13th June (2018) Amazon River, Peru

This week: On a river boat travelling along the Amazon River, Peru.

13th June (2018) Amazon River, Peru

I was already sick of constantly putting on sunscreen and insect repellent. Plus wearing clothes that covered you us as much as possible, which made you hotter than the temperature was already making you. It was way too hot, humid and sticky for me. I would end up having three showers a day to cool off. In my diary I wrote: I must stop going to hot countries and doing this to myself. I forgot my electric fan and spray bottle, silly me. I was so focused on the cold part of the trip. Never mind. I’m surviving but I think I will look into the air-conditioned jackets again as the main difficulty was USB power but now you can get great power packs that I might be able to use as power!!! How cool – literally – would that be? Air-conditioned jackets are real things. I want one, but have not as yet bought one.

I changed constantly taking off clothes full of sweat, but I did not have enough clothes to be changing so regularly. Washing clothes wasn’t simple. Well, the chief difficulty was drying the clothes.

The cabins are air-conditioned but don’t cool down enough. We set the thermostat in our room at 21 degrees, but the room never cools below 24 degrees. That’s too hot for sleeping. I was struggling.

We went into a town called Nauta today and had a tour in bicycle taxis round town. The tour ended at a pond full of turtles. We watched them trying to get out of the water by climbing over each other. They all wanted to be on the same log. Not sure why.

When back on the boat, I hung out in the lounge reading. I tried the roof top area but too hot so went into the air-conditioned lounge. I usually had the room to myself, as everyone else preferred the bar. I was the only one that didn’t have a bar tab. Drinking water was included and non-alcoholic drinks as daily juice specials with meals, also included. So why would I need anything else? Most people like beer or wine when on holidays and with dinners, so you could put it on your tab at the bar, and take it to the dining room.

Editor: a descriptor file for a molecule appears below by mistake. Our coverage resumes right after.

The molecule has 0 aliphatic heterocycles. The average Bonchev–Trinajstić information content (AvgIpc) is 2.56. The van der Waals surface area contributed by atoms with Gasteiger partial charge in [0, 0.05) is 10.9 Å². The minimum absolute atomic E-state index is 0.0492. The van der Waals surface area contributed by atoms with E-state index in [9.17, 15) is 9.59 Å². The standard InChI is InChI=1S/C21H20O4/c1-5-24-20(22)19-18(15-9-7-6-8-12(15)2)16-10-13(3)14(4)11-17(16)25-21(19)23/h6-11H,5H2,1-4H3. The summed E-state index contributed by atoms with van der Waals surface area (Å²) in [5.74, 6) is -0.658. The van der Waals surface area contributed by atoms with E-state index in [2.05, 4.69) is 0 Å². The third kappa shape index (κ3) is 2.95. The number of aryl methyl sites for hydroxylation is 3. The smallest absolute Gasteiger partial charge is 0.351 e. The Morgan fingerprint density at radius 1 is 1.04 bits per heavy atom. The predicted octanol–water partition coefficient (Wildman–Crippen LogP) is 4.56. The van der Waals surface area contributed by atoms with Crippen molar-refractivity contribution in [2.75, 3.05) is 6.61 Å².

The windows were covered in insects like your car grille on a country drive. So many dead bugs. It ruined the view a bit. But my surroundings were elegant. I could stretch out with my feet up in air-conditioned bliss.

Amazon River, Peru
Wider lounge view

I would go to the dining room as early as possible, as not all tables were created equally. Some were at an angle because of the boat lilt. This could mean your glass or plates would slip down, or occasionally us short people would struggle to reach the table and cut our food. On entering the dining room, you were greeted with comfy padded chairs and neatly folded napkins on the table. They set tables for four, but there was one for five in the middle in the curve of the windows. There were five girls travelling on their own and we would mostly try to get a table together. Whoever was first would save a seat for the rest.

The dining room

We ventured on land again after lunch in the rainforest. The temperature drops when you are between the trees, so a welcome reprieve. Our visit started with an audience with a Shaman. She said she felt a positive energy from our group. It was interesting learning about the different medicines that can be produced from rainforest plants. I was often distracted, though, as a pygmy marmoset monkey was playing on a tree behind the Sharman. 

We ventured further into the rainforest on foot looking for local animal inhabitants. We found a tarantula, but luckily the guide warned everyone, and I walked in the opposite direction without even a peak. If I did not see it, then it was not there. That’s how I was making myself feel okay. I hate spiders and want nothing to do with them. I figure if I leave them alone, they will leave me alone. 

Even in the Amazon jungle, you exit via the gift shop. I came away with two souvenirs. One is a hanging sloth made from balsa which swings on my study door handle. The other a dolphin made from a porcupine tree wood. That’s what I was told. It sits on display in a dust requiring position, but I love it.

I am an old hand at getting wood into Australia. I know what to look for and I always declare on arrival. I was so close with my purchases this time round. The sloth was fine and the wood type of the dolphin was fine. But I overlooked the dolphin’s eyes, which could have been seeds. I was devastated as prided myself on getting it right. The customs lady tried to pry them out so I could take it home, but they were not budging. I loved it so much. After a previous disappointment I did not want to repeat, I paid my money and got it fumigated. The price had just gone from per piece to a flat rate. What used to cost $40 was now $100. The dolphin turned into an expensive souvenir. It is beautiful though.

The exact dates for this trip are muddled. Again, we did not follow the itinerary given to us. Please forgive me if you were on this trip and some details are on the wrong date. Everything happened within the dates I have written the trip on. I am just not completely sure what happened on each particular date.

Our river boat

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